Think twice before you decide to move out your pension

Pension plans are the cornerstone of retirement income planning. Just ask anyone who is getting a pension if they like the consistent, stable, guaranteed cash flow.

When it comes to pension plans, the trends in Canada are clear. For starters, there will be fewer people collecting pension income in the future. According to Canada Revenue Agency (CRA), 56% of current seniors receive some type of pension income. Only 40% of the workforce currently belongs to a pension plan.

The reason fewer people belong to pension plans is the trend that employers are moving away from defined contribution pension plans for group RRSP and defined contribution plans, putting more of the management and liability for retirement planning on to the employees. Although there are big advantages to employees for having a defined benefit plan, many employers view them as more costly and cumbersome to manage.

If pensions are so great, why are more and more employees interested in moving money out of their pensions?

Should I stay or should I go?

Recently, a reader, Shirley, asked me if it was a good idea for her to consider moving her money out of her defined benefit pension plan. When I asked her why she thought this would be a good idea, it was because a financial advisor told her about some of the merits of moving money out of her pension.

Over the past few years, I have talked to more and more people who are interested in doing the same. In some cases, this is perpetuated because some provinces like Saskatchewan, Manitoba, and Alberta are making it easier and more flexible to access pension funds once they are transferred to a personal locked-in plan.

Why is Shirley interested in moving the money out?

When posed with this question, Shirley felt that she might be better off having control over the money. Her financial advisor was quick to point out that his portfolio made 14% and grossly outperformed the 7% return the pension made last year.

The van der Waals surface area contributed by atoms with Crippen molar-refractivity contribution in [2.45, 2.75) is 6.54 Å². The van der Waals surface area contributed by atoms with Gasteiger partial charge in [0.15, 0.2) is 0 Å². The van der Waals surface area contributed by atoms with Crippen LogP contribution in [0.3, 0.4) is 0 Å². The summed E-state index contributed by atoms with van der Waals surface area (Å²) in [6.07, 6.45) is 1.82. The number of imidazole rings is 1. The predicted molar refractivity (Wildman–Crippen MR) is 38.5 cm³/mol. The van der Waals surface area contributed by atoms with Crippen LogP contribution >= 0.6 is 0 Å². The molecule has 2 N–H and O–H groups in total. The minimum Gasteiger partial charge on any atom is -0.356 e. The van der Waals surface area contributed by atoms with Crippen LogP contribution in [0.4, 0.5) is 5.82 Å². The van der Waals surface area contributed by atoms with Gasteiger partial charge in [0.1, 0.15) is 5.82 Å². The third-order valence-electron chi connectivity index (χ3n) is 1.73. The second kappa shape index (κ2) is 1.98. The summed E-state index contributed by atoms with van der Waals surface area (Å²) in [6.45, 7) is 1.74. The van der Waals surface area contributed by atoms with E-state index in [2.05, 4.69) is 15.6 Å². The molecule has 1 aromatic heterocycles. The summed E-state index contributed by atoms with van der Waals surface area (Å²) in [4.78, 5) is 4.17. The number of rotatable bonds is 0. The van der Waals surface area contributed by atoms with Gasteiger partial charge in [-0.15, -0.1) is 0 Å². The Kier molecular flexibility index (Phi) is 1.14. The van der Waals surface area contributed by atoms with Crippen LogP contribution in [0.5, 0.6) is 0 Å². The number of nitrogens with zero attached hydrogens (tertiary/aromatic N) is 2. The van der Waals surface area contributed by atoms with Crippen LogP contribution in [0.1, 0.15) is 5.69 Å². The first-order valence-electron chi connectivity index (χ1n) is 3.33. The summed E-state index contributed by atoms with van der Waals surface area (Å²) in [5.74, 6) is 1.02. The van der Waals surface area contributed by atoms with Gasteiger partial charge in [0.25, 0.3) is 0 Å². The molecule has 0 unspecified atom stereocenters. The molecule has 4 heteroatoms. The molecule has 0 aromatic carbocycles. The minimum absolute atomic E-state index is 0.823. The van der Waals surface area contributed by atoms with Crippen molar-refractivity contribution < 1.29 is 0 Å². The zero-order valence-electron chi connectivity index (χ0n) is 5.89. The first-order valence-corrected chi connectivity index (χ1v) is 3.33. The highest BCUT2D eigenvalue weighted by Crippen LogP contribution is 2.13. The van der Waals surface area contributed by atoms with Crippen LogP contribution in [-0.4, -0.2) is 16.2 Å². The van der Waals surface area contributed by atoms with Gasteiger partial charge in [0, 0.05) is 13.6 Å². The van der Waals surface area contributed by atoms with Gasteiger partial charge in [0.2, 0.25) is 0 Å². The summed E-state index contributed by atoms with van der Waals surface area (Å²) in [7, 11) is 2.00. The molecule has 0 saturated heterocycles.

The financial advisor also conveyed to her that if she moved the money to a personal LIRA, there would be money left over for her children after she and her husband passed away. This was an appealing feature to Shirley. After all who would not want to give money to their kids? With a pension, the income stops when both spouses pass away.

Lastly, her financial advisor advised her of the changes made to LIRA options giving her the ability to unlock 50% of her pension money. She thought this might be an opportunity to use the money to purchase some vacation property.

In addition, sometimes I also hear about people that are just interested in moving their pensions out because of fears that pension assets are being mismanaged and they prefer to have the control themselves.

A time for good analysis

All of these points to move pension money out to a LIRA are valid arguments. However, the decision to move money out should never be made lightly. Before anyone makes any decisions, it is crucial to take the time to do more detailed analysis. The fact is there is only one chance to make the right decision. The decision to move money out of a pension is irrevocable and irreversible.

Proper analysis is challenging and complex but next week, you will see that as we dig a little deeper, there are a lot of considerations before making the decision to pull the pension money out.

Written by Jim Yih

Jim Yih is a Fee Only Advisor, Best Selling Author, and Financial Speaker on wealth, retirement and personal finance. Currently, Jim specializes in putting Financial Education programs into the workplace. For more information you can follow him on Twitter @JimYih or visit his other websites JimYih.com and Clearpoint Benefit Solutions.

2 Responses to Think twice before you decide to move out your pension

  1. Great article Jim and many good points brought up. It’s very nice to see someone bringing some financial education into the workplace !! I have a question about the funding of these pension plans as I have heard that many of them are grossly under funded so my question is how can a person find out what shape their pension plan is in…?? Thank you for your thoughts.

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